Anarchists are fabled for getting into direct action-related scrapes with the law, and although the reputation is often undeserved anarchist groups such as Green and Black Cross do keep a close eye on legal matters. In this article, Dennis Coles looks at major changes to pre-trial detention policy.
Recently we were presented with one of those rare occasions when a right-wing Conservative government comes into near open conflict with the police Establishment in all its forms — from the Police Federation to the College of Policing.
On Monday April 3rd the Policing and Crime Act 2017 came into effect.
The act contains several measures, which will be discussed more in further articles on the Freedom News website, but chief among them was a provision to limit pre-charge bail to 28 days — further extensions of which can be authorised first by higher police ranks and then magistrates.
This is a huge break from the previous state of things where bail could be extended indefinitely by custody sergeants and led to situations were people where kept on bail for months or even years without any charge presented to them.
This change is significant and hugely positive, providing a much needed-check on custody sergeants who knew they could get away with inflicting lengthy bail terms without any scrutiny.
Police bail is nominally used to keep a track of suspects after interview whilst further investigations take place. In reality pre-charge bail was used as a pseudo punishment in itself, keeping people in a stressful legal limbo where the potential of a trial and subsequent punishment was held over their heads.
Even if all investigations were eventually dropped, pre-charge bail would often discourage people from engaging in further direct actions and protests — a great benefit for the police whose main mission is enforcing the status quo of capitalism and State repression.
Of course the cops aren’t happy about the loss of a widely used tool in their arsenal. The College of Policing, responsible for setting standards across the policing infrastructure of the UK, ludicrously whinged in a report that the new restrictions would allow another Ian Huntly to slip through the gaps.
One question legal support organisations and law firms specialising in protest law have had is how the cops were going to respond to this change.
The police have known about the new legislation for a long time, and have had a long time to prepare a response. Their dilemma is an obvious one. Senior officers, those of the rank of inspector or higher, lack the capacity to take on the administrative load of approving bail extensions at the previous rate.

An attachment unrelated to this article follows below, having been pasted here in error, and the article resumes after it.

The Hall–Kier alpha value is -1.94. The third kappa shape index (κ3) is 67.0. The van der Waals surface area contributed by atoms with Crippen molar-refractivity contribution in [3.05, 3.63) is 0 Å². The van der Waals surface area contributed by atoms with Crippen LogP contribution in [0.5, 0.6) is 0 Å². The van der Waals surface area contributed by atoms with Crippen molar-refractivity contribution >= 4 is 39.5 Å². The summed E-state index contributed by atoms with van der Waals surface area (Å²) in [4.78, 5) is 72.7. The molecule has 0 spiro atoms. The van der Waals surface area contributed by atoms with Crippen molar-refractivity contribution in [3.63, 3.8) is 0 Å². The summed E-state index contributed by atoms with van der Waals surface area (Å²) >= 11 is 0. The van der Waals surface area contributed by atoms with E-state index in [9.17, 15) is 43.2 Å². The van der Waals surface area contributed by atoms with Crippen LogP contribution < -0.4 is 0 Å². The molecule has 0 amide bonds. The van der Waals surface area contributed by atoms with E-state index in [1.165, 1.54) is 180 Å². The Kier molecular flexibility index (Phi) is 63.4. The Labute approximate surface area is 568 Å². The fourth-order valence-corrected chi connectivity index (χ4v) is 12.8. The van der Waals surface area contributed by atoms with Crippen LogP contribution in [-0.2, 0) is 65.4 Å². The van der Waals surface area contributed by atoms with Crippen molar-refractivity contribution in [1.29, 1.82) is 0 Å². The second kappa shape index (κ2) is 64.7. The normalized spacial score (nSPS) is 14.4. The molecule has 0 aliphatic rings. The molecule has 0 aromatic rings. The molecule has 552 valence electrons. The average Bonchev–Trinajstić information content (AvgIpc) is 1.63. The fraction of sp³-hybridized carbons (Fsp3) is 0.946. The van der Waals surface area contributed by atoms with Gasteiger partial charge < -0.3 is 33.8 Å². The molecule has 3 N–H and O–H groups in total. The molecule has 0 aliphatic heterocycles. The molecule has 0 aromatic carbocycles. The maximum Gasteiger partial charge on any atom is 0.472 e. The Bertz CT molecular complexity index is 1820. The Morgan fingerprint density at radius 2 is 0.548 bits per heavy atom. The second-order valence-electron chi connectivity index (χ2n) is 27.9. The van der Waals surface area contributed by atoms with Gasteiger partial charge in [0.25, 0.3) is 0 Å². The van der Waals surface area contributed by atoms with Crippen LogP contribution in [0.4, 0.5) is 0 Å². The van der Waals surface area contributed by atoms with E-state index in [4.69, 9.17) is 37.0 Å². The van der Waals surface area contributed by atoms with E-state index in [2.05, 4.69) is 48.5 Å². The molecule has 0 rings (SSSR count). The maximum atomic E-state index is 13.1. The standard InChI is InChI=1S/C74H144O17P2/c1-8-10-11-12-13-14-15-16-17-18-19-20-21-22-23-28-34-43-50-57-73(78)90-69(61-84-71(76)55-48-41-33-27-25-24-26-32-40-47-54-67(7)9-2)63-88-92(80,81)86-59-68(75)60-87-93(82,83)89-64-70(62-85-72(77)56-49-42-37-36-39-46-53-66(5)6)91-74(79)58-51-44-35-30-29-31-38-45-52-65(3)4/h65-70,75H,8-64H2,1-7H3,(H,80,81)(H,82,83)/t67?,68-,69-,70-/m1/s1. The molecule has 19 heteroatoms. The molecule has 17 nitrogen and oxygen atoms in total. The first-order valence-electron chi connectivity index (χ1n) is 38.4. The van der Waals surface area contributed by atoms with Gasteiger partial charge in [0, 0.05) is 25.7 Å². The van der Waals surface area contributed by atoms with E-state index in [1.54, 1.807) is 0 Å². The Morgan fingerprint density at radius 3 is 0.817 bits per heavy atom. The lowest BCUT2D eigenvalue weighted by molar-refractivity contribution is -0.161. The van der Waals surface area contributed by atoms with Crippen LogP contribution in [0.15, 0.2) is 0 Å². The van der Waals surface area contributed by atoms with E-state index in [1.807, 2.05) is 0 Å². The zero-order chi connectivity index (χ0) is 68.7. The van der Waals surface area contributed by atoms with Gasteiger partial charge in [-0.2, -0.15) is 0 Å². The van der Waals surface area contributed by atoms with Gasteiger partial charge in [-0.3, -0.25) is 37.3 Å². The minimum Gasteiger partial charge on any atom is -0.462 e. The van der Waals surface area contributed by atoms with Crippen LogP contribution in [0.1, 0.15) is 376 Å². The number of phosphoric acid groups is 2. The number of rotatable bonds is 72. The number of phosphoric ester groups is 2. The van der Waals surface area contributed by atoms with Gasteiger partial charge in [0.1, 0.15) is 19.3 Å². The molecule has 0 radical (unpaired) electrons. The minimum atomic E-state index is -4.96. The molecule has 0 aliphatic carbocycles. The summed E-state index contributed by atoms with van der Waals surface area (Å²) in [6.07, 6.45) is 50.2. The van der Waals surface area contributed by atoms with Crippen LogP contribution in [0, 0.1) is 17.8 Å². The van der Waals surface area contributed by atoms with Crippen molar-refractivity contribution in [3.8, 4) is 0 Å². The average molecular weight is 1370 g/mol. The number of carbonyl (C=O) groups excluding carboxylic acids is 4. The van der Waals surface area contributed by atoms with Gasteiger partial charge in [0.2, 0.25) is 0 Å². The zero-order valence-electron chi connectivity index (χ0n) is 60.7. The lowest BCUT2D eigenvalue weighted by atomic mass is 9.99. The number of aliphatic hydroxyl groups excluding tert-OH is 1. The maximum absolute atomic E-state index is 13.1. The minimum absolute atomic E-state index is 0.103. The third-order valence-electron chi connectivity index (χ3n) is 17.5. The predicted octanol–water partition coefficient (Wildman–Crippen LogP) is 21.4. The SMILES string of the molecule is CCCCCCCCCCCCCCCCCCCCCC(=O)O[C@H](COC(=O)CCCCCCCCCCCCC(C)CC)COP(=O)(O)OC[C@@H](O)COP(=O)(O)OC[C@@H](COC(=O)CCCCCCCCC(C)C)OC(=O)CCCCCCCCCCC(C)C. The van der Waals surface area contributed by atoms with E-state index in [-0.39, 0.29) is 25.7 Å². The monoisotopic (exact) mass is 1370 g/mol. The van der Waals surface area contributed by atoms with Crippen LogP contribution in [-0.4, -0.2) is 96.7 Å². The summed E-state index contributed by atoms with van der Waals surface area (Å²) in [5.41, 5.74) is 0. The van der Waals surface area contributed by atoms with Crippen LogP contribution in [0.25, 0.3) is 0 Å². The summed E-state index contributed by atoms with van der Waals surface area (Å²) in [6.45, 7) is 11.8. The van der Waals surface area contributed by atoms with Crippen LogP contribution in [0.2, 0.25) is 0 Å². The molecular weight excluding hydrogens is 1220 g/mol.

On the other hand cops still want to keep tabs on the people they are investigating, in order to charge them at a later date, or just harass them.
We saw an immediate change in police practice in arrests occurring after the change in the law.
In cases that have come to the attention of legal support organisations arrestees have been released with a form notifying them of further investigations into their case (specifically stating that they are not on bail). Contact details, such as an address and a telephone number, were taken in the hope that people can be found later to be charged and brought to trial.
Needless to say this is incredibly flimsy. Unlike bail people no longer have a legal requirement to return to a police station, instead the police have to come and find anyone they want to rearrest. This adds a huge workload to police services already facing cutbacks and it might mean a lot of cases will be dropped due to lack of resources.
Another thing we’re likely to see in the coming months is an increase in people being charged after they have been interviewed and within the initial period of custody following an arrest. This may seem like a daunting prospect but it can work to your benefit. It gives the police and CPS much less time to gather evidence such as CCTV and the CPS will be forced to disclose preliminary evidence it will be relying on at trial, giving you a much earlier opportunity to prepare a solid defence.
It may be that the new bail restrictions mean police officers will push much harder for confessions or other incriminating statements in interviews as they know it will be much harder to find and charge you if you don’t have to answer to bail. As always, standard know your rights guidance applies. Use a recommended solicitor with a track record in defending protest cases, do not accept any kind of police caution and always answer “no comment.”
There is no doubt that these new bail limitations are a setback for public order cops looking to keep radical action off the street. Senior police officers will be certain to be looking for ways to circumvent, subvert and weaken the new law, and it is important that anarchists and other leftist radicals keep up to date on any future changes to police practices.
Legal support organisations such as the Green and Back Cross and the Legal Defence and Monitoring Group rely on donations to carry on with their work. The printing of bust cards, court support and travel are all some of the things that need funding. If you win money off the cops, or are just loaded, consider giving them some cash so they can carry on keeping people out of jail.
Green and Black Cross
Protest Support Line: 07946 541-511
Legal Defence and Monitoring Group